I recently attended the most entertaining wedding … sorry, I meant funeral. I often mistake funerals for weddings and who can blame me. Funerals, you see, have become the new fashion: commercialised to the point of landing families in debt.
I remember my eyes widening in shock and sympathy when an acquaintance was informed via social media that her father had died. But my eyes were to open even wider at the shopping extravaganza that followed. The fabrics! The colours! The glamour! Even with a fresh hairstyle in place, my friend’s look was still not cut above the rest of her siblings. It was like a runway spectacle for a demanding audience. Whatever happened to the simplicity of black and white?
The bored community – aka gatecrashers – takes heed when someone dies. We gather to be fed by the mourners for at least two weeks prior the burial. This is a common practise in my village [I’m South African]. Servers take turns each day to serve the countless number of warm and cold beverages, the dozens of puffed scones. And you must serve and impress, for there’s the honour granted and being hailed ‘chef’ for concocting the most fabulous dish.
Showing off our fabulous lives
Funerals have become just another opportunity to show off our fabulous lives, or rather lifestyles. We arrive at the appointed venue in style, with particular attention paid to the car we drive, the clothes we wear (nothing less than the latest fashion), our picture-perfect happy families, the friends and flashy gadgets we bring along. Everyone’s at it, mourners and “sympathisers” alike. In fact we’re all rivals in this unmentioned competition, with the mourners gearing up for the arrival of the community, and vice versa. We don’t worry about the cost when “sophistication” and “riches” must be demonstrated and proven. Society and a slice of life shaped by the occasion of death.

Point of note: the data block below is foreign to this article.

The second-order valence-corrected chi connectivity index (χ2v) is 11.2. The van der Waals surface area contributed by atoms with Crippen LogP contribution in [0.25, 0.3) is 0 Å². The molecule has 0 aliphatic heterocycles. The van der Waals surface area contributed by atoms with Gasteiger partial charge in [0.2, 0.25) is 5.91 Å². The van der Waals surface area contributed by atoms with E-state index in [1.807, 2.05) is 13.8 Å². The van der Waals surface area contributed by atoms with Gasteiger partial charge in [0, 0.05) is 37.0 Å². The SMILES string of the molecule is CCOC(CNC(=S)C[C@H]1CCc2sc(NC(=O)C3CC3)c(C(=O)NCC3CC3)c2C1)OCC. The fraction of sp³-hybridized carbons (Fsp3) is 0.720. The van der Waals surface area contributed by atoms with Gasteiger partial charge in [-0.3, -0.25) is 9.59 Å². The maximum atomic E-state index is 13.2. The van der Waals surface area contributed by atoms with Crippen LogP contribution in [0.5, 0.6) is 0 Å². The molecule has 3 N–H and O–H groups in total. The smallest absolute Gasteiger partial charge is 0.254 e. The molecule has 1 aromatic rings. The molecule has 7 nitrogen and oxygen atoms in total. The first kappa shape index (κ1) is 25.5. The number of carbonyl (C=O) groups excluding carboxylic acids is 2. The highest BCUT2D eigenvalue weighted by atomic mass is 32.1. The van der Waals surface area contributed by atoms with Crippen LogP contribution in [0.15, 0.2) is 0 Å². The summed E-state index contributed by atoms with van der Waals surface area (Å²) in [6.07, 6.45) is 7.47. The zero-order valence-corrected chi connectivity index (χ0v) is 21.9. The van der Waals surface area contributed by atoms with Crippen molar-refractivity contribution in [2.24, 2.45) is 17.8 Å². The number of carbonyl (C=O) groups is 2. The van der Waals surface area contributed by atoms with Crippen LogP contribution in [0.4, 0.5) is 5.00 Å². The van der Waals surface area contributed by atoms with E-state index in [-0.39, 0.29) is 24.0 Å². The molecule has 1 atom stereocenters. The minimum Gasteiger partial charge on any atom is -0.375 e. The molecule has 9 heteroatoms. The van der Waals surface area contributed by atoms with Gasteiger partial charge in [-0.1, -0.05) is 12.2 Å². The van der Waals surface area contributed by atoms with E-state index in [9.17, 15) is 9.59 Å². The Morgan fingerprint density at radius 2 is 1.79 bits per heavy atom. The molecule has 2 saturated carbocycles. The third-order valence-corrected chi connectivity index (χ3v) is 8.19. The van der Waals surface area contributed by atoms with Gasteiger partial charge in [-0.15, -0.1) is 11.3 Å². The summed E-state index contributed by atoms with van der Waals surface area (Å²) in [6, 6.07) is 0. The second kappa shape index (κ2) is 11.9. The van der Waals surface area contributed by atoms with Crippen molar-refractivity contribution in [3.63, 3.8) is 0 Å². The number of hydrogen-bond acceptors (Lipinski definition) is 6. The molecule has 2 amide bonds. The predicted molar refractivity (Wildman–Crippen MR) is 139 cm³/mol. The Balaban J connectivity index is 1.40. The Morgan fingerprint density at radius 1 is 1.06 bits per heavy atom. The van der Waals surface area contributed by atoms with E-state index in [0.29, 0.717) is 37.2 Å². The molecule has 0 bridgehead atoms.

We live to plan for our funeral, our choices tailored by the thoughts of our demise. “No, I will never buy a small car”, said a gentleman to me recently. “When attending funerals [in a small car], one has no space to transport mourners back and forth,” he rationalised with conviction.
The most expensive menus; discussions of the luxury cars to transport the mourners; meetings [plural!] to decide the right gospel entertainment. All the timely arrangements one normally makes for weddings have been transferred to funerals. And, of course, such extravagance equal money. Lots of it. And if you don’t have lots of it? Well, borrow to uphold the family’s name; worry later about your finances. For the sake of being spoken highly of, the status quo must hold. Who at this point would dare to argue? We bury our loved ones not in coffins, but by the price tag.